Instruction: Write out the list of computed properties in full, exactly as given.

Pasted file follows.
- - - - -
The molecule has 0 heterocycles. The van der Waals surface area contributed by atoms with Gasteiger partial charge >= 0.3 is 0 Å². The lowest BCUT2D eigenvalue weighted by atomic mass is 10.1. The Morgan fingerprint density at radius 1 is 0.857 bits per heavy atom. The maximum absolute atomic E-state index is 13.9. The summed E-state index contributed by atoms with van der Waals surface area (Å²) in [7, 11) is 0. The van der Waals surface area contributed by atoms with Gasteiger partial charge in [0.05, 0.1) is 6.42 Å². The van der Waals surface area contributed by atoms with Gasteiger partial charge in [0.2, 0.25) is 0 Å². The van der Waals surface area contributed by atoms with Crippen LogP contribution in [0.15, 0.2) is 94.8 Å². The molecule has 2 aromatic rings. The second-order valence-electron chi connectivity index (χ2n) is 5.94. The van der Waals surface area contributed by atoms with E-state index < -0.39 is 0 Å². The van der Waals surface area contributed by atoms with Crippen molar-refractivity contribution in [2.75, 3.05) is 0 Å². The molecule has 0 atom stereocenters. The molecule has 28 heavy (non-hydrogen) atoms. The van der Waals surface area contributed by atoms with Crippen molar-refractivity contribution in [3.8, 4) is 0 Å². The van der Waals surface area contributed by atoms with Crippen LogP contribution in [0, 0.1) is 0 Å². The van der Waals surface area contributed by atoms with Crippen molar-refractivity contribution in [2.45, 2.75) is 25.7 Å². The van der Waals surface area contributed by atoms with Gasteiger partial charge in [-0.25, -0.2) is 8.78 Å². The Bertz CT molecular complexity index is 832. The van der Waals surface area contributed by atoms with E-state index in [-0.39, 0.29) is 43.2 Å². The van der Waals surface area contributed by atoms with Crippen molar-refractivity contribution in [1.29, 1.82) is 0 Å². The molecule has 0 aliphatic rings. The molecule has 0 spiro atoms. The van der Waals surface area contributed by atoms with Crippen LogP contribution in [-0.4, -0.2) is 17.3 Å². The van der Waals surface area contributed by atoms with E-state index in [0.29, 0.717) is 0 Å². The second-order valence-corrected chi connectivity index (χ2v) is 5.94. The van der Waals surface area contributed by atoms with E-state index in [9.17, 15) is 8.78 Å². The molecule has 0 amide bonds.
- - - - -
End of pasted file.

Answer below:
The molecule has 0 heterocycles. The van der Waals surface area contributed by atoms with Gasteiger partial charge >= 0.3 is 0 Å². The lowest BCUT2D eigenvalue weighted by atomic mass is 10.1. The Morgan fingerprint density at radius 1 is 0.857 bits per heavy atom. The maximum absolute atomic E-state index is 13.9. The summed E-state index contributed by atoms with van der Waals surface area (Å²) in [7, 11) is 0. The van der Waals surface area contributed by atoms with Gasteiger partial charge in [0.05, 0.1) is 6.42 Å². The van der Waals surface area contributed by atoms with Gasteiger partial charge in [0.2, 0.25) is 0 Å². The van der Waals surface area contributed by atoms with Crippen LogP contribution in [0.15, 0.2) is 94.8 Å². The molecule has 2 aromatic rings. The second-order valence-electron chi connectivity index (χ2n) is 5.94. The van der Waals surface area contributed by atoms with E-state index < -0.39 is 0 Å². The van der Waals surface area contributed by atoms with Crippen molar-refractivity contribution in [2.75, 3.05) is 0 Å². The molecule has 0 atom stereocenters. The molecule has 28 heavy (non-hydrogen) atoms. The van der Waals surface area contributed by atoms with Crippen molar-refractivity contribution in [3.8, 4) is 0 Å². The van der Waals surface area contributed by atoms with Crippen LogP contribution in [0, 0.1) is 0 Å². The van der Waals surface area contributed by atoms with Crippen molar-refractivity contribution in [2.45, 2.75) is 25.7 Å². The van der Waals surface area contributed by atoms with Gasteiger partial charge in [-0.25, -0.2) is 8.78 Å². The Bertz CT molecular complexity index is 832. The van der Waals surface area contributed by atoms with E-state index in [-0.39, 0.29) is 43.2 Å². The van der Waals surface area contributed by atoms with Crippen molar-refractivity contribution in [1.29, 1.82) is 0 Å². The molecule has 0 aliphatic rings. The molecule has 0 spiro atoms. The van der Waals surface area contributed by atoms with Crippen LogP contribution in [-0.4, -0.2) is 17.3 Å². The van der Waals surface area contributed by atoms with E-state index in [0.29, 0.717) is 0 Å². The second-order valence-corrected chi connectivity index (χ2v) is 5.94. The van der Waals surface area contributed by atoms with E-state index in [9.17, 15) is 8.78 Å². The molecule has 0 amide bonds.